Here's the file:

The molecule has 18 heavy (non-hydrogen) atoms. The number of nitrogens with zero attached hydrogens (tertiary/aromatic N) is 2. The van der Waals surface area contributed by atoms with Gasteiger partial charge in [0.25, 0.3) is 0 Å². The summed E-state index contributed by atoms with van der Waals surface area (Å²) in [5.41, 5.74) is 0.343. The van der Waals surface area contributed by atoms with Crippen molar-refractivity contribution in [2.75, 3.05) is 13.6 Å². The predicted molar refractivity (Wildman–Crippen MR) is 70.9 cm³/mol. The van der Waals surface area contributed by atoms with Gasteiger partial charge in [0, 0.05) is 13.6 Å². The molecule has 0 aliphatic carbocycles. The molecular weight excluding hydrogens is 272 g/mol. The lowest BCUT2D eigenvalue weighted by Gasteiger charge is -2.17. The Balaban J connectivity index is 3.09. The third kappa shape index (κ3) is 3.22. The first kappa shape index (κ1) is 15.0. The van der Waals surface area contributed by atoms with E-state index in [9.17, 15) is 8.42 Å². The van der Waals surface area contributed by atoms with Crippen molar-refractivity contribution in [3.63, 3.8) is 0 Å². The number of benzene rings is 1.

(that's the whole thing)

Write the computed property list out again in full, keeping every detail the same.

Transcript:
The molecule has 18 heavy (non-hydrogen) atoms. The number of nitrogens with zero attached hydrogens (tertiary/aromatic N) is 2. The van der Waals surface area contributed by atoms with Gasteiger partial charge in [0.25, 0.3) is 0 Å². The summed E-state index contributed by atoms with van der Waals surface area (Å²) in [5.41, 5.74) is 0.343. The van der Waals surface area contributed by atoms with Crippen molar-refractivity contribution in [2.75, 3.05) is 13.6 Å². The predicted molar refractivity (Wildman–Crippen MR) is 70.9 cm³/mol. The van der Waals surface area contributed by atoms with Gasteiger partial charge in [0, 0.05) is 13.6 Å². The molecule has 0 aliphatic carbocycles. The molecular weight excluding hydrogens is 272 g/mol. The lowest BCUT2D eigenvalue weighted by Gasteiger charge is -2.17. The Balaban J connectivity index is 3.09. The third kappa shape index (κ3) is 3.22. The first kappa shape index (κ1) is 15.0. The van der Waals surface area contributed by atoms with E-state index in [9.17, 15) is 8.42 Å². The van der Waals surface area contributed by atoms with Crippen molar-refractivity contribution in [3.63, 3.8) is 0 Å². The number of benzene rings is 1.